The Theory Behind the Technology
In the overclocking community, we know that heat is bad. Excess heat, usually caused by upping the clock speed or increasing the voltage to get a "cleaner" signal to the processor, causes all sorts of problems in microelectronics. Additionally, when processors are made more powerful by adding more transistors to them, they will intrinsically generate more heat.
How much more heat?
In 1994, the watts of heat per high-performance CPU averaged around somewhere around 12-15 W. In 1998, as we moved to PIIs with millions of transistors per CPU, the watts of heat per high-performance CPU got to around 70W. Keep in mind that the size of the CPU has not changed drastically. So, a much more powerful cooling solution must be used to cool roughly the same surface area.
It has been long known in the overclocking community that running a colder system will let you overclock faster. The problem is, the cooling solution that is typically used is pretty much a fan-only setup, with 3, 4, or more fans on the CPU and around the system. The problem with this is that beyond a certain point, adding more fans will not give anymore reduction in heat. Your CPU can only be as cool as the ambient temperature in the case, right? So now how do you drastically lower CPU temperature?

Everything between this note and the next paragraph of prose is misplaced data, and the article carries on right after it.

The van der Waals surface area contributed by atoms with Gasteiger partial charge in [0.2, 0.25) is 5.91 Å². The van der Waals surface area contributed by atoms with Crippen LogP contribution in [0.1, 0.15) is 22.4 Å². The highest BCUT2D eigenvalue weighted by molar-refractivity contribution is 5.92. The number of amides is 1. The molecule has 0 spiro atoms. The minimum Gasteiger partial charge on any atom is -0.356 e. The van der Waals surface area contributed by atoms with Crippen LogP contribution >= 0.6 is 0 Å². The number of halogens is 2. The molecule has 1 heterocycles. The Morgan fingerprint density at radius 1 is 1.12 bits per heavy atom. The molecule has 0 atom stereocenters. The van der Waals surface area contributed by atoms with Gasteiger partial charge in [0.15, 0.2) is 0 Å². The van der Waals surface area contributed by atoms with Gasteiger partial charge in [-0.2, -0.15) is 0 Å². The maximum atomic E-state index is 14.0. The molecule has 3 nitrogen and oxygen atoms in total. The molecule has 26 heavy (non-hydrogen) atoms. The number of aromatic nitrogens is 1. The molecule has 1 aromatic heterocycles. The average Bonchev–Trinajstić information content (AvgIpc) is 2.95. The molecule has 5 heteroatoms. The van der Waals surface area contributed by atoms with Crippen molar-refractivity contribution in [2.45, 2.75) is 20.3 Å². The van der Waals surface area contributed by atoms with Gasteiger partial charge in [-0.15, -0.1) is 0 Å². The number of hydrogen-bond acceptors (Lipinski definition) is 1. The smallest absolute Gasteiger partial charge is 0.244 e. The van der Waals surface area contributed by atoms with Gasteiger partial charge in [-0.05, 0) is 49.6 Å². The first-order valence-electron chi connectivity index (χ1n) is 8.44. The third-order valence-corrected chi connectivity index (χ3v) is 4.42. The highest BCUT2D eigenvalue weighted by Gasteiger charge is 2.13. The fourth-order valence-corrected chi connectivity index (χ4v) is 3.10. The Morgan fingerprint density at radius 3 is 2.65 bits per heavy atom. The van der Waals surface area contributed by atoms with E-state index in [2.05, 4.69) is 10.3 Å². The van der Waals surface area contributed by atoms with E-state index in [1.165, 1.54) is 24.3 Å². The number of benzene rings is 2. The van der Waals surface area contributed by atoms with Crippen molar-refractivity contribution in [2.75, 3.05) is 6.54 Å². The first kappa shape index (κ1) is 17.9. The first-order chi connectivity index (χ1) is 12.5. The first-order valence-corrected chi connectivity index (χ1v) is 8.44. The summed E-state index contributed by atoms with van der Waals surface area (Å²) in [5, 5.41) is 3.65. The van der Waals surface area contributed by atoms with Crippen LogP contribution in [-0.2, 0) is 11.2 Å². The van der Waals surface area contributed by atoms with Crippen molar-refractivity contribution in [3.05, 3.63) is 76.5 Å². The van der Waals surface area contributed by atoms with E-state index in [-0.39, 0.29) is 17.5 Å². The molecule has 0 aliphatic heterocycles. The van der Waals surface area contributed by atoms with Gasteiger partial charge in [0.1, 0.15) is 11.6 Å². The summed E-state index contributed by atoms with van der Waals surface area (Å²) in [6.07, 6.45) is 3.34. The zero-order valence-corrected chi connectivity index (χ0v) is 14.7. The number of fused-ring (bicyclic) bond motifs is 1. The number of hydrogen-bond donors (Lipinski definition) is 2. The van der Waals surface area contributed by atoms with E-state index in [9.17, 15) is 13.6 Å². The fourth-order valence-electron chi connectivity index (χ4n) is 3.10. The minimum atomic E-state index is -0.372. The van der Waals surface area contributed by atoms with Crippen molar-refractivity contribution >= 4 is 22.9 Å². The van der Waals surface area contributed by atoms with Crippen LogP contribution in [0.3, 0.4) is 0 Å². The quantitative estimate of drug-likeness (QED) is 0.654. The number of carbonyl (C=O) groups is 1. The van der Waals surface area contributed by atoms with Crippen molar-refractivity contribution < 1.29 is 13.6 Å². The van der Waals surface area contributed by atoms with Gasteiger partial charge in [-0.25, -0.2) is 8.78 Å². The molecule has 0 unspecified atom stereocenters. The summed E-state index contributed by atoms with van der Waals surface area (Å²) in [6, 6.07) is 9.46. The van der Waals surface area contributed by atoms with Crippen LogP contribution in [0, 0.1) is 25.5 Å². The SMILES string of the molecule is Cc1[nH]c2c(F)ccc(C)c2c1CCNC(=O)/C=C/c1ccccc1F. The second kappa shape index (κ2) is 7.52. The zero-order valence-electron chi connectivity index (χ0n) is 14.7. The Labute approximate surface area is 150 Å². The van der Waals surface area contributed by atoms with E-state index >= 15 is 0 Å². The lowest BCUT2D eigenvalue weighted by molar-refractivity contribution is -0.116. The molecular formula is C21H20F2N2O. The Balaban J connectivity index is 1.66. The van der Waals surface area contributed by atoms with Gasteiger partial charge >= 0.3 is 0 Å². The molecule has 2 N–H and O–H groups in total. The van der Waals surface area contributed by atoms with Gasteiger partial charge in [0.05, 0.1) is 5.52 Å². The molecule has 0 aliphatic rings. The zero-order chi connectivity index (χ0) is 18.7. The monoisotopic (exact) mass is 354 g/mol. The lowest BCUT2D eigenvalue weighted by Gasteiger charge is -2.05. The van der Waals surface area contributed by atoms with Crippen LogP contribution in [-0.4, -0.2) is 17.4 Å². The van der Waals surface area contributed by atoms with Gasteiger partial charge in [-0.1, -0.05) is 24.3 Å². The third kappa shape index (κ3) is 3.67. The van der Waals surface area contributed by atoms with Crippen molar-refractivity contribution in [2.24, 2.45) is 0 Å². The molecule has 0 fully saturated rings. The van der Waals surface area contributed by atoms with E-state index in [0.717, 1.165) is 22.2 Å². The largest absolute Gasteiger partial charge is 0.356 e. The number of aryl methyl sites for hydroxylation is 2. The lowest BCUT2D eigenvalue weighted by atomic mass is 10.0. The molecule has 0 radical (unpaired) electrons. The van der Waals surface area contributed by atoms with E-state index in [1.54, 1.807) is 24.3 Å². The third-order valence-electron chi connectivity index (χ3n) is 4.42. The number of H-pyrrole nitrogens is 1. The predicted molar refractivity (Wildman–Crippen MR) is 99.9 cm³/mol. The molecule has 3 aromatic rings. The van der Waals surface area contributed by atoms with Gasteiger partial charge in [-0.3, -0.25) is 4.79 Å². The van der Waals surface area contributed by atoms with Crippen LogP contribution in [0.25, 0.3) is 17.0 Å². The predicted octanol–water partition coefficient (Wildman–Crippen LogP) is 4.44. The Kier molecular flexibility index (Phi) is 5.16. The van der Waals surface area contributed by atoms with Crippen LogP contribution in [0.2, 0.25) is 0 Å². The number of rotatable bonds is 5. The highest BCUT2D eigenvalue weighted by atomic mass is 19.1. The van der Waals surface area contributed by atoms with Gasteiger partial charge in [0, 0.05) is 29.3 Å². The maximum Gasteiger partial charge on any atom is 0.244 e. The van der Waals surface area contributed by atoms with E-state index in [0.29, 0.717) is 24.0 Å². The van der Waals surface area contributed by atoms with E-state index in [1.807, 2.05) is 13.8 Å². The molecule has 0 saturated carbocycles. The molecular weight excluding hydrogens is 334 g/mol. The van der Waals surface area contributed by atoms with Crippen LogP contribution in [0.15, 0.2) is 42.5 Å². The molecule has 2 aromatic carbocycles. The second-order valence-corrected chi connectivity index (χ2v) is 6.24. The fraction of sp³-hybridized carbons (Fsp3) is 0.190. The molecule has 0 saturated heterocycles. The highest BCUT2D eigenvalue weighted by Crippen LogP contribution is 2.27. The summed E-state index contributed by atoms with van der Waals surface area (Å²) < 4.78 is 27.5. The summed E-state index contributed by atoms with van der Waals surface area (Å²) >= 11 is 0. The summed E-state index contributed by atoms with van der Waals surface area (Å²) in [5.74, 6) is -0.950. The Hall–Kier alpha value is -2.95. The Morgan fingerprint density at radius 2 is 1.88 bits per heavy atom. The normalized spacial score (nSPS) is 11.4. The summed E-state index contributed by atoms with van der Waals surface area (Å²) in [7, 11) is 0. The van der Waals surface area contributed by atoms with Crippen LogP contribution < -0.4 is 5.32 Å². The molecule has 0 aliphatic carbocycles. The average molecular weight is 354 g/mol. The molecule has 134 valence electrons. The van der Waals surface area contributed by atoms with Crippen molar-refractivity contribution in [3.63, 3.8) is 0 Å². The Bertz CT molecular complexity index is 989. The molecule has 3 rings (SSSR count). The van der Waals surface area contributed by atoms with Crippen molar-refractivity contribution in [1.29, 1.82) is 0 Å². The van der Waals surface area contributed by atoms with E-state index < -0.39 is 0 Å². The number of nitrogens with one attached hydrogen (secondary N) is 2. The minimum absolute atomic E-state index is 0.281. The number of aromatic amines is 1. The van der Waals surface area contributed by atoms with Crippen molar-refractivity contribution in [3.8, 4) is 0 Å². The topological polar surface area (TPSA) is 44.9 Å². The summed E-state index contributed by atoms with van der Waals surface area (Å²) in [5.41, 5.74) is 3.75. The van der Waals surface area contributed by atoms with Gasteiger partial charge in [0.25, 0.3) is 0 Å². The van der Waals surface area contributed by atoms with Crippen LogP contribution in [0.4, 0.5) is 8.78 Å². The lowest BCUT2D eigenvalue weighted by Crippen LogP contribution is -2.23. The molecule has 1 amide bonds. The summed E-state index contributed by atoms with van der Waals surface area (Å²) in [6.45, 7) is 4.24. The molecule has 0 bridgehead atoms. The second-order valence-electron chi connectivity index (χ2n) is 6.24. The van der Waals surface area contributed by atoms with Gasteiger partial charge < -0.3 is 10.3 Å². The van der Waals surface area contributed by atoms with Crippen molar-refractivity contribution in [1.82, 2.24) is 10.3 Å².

Phase Change Refrigeration
This is where Kryotech steps in. They use an entirely different method of cooling, called "phase change refrigeration". This process isn't some new technology, as it's the same theory behind the cooling mechanism in your refrigerator. The process is "closed loop", so it is continuous. In theory, it's simple: there are basically only 2 steps in phase change refrigeration:
1. Liquefied coolant is pumped to an evaporator (the CPU), where it is vaporized. The heat latent in this process is absorbed.
2. The vapor is moved by a compressor to a condenser. Here, the vapor is air-cooled back into a liquid form, and pumped back into the evaporator.
In the case of our Kryotech unit, here is a graphical illustration of where this process takes place: